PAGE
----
“We shape our buildings; thereafter they shape us.” -Winston Churchill
Parshat Terumah contains the commandment to build the mishkan: “They shall make Me a sanctuary and I will dwell among them.” How does the mishkan – a physical structure – inspire closeness and connection to God? How is this achievable today?
The commentaries debate whether the mishkan was an ideal or a necessary accommodation. The second half of Shemot is dedicated mostly to the description of the mishkan, interrupted in the middle by the narrative of the sin of the golden calf. The midrash Sifre sees a direct connection and explains that the gold in the mishkan attones for the gold used to make the golden calf. Rashi similarly teaches that there is no chronological order in the Torah and the command to build the mishkan actually took place after the sin of the golden calf, as atonement and tikun. The Ramban however, sees deep relevance in the placement of the command to build mishkan after the revelation at Sinai: “The glory of God that dwelt on Mount Sinai, hiddenly dwells upon the mishkan.” The mishkan and later the mikdash was a center where people could go to feel God’s presence. Today, this applies to a Beit Knesset or Beit Midrash called by the Sages, a “mini-mikdash.”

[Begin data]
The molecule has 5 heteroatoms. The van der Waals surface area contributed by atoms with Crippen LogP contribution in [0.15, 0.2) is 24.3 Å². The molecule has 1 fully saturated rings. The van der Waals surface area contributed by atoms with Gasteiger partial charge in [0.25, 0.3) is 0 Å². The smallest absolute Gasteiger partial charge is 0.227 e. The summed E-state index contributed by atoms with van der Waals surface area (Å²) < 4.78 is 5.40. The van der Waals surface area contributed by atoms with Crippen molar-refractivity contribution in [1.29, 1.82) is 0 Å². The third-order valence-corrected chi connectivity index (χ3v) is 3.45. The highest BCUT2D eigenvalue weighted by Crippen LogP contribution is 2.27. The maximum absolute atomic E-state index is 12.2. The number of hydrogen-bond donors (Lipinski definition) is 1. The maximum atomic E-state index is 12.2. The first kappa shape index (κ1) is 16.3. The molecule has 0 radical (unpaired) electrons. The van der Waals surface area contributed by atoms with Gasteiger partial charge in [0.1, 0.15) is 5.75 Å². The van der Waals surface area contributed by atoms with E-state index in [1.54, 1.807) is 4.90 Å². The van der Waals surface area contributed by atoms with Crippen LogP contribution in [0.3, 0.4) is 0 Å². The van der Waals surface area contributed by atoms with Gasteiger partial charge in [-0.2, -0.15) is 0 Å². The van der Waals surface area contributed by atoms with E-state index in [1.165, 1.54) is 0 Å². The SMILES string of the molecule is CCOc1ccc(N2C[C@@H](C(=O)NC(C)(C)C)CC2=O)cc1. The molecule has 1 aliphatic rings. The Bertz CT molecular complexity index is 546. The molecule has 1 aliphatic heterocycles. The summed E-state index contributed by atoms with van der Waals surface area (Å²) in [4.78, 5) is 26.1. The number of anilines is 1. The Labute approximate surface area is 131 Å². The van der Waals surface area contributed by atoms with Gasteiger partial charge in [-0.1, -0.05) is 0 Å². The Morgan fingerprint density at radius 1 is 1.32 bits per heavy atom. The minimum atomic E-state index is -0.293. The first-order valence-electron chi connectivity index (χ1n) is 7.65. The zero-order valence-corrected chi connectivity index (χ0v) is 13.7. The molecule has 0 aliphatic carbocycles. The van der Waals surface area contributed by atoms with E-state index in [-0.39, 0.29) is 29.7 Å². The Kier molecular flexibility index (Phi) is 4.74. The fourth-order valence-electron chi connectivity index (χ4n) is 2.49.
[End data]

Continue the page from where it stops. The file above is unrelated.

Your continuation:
Yet, there is another dimension to the purpose of the mishkan: so that God will “dwell among them” – the people. Cassuto writes that the ultimate purpose of the mishkan was for the people to feel that God was in their midst. The building itself was not the goal, but rather how it inspired the people within. This idea is also expressed in Talmud Berakhot when it teaches that a person should enter two doorways in a synagogue before praying. This provides an opportunity to be mindful about entering a place of prayer, a “mini-mikdash.”
The movement through the doors, and the experience within, can hopefully inspire us to move closer and feel more connected to God and community. Shabbat Shalom -Karen Miller Jackson